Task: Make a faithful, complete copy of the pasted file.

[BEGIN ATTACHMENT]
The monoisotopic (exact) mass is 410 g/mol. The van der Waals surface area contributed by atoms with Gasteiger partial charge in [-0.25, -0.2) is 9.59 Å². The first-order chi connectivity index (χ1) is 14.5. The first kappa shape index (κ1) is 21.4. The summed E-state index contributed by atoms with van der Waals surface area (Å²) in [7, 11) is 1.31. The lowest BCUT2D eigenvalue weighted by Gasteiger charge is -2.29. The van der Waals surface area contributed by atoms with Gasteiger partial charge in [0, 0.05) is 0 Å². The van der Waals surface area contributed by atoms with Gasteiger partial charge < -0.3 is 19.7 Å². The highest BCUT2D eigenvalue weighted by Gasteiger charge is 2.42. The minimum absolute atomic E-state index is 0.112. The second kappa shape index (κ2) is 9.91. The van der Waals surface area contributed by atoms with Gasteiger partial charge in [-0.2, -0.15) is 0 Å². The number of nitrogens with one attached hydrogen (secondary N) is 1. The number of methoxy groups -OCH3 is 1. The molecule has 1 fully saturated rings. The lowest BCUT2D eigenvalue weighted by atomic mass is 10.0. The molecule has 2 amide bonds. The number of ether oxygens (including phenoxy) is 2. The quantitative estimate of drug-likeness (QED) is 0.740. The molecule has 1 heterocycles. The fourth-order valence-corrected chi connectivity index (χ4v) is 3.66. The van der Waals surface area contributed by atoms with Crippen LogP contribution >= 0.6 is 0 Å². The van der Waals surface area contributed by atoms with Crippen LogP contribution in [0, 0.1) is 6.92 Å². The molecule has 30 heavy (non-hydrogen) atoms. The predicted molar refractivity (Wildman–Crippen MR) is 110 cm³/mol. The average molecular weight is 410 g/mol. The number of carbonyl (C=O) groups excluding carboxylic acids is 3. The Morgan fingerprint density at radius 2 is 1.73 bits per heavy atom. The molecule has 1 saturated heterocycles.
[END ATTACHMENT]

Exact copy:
The monoisotopic (exact) mass is 410 g/mol. The van der Waals surface area contributed by atoms with Gasteiger partial charge in [-0.25, -0.2) is 9.59 Å². The first-order chi connectivity index (χ1) is 14.5. The first kappa shape index (κ1) is 21.4. The summed E-state index contributed by atoms with van der Waals surface area (Å²) in [7, 11) is 1.31. The lowest BCUT2D eigenvalue weighted by Gasteiger charge is -2.29. The van der Waals surface area contributed by atoms with Gasteiger partial charge in [0, 0.05) is 0 Å². The van der Waals surface area contributed by atoms with Gasteiger partial charge < -0.3 is 19.7 Å². The highest BCUT2D eigenvalue weighted by Gasteiger charge is 2.42. The minimum absolute atomic E-state index is 0.112. The second kappa shape index (κ2) is 9.91. The van der Waals surface area contributed by atoms with Gasteiger partial charge in [-0.2, -0.15) is 0 Å². The number of nitrogens with one attached hydrogen (secondary N) is 1. The number of methoxy groups -OCH3 is 1. The molecule has 1 fully saturated rings. The lowest BCUT2D eigenvalue weighted by atomic mass is 10.0. The molecule has 2 amide bonds. The number of ether oxygens (including phenoxy) is 2. The quantitative estimate of drug-likeness (QED) is 0.740. The molecule has 1 heterocycles. The fourth-order valence-corrected chi connectivity index (χ4v) is 3.66. The van der Waals surface area contributed by atoms with Crippen LogP contribution >= 0.6 is 0 Å². The van der Waals surface area contributed by atoms with Crippen LogP contribution in [0, 0.1) is 6.92 Å². The molecule has 30 heavy (non-hydrogen) atoms. The predicted molar refractivity (Wildman–Crippen MR) is 110 cm³/mol. The average molecular weight is 410 g/mol. The number of carbonyl (C=O) groups excluding carboxylic acids is 3. The Morgan fingerprint density at radius 2 is 1.73 bits per heavy atom. The molecule has 1 saturated heterocycles.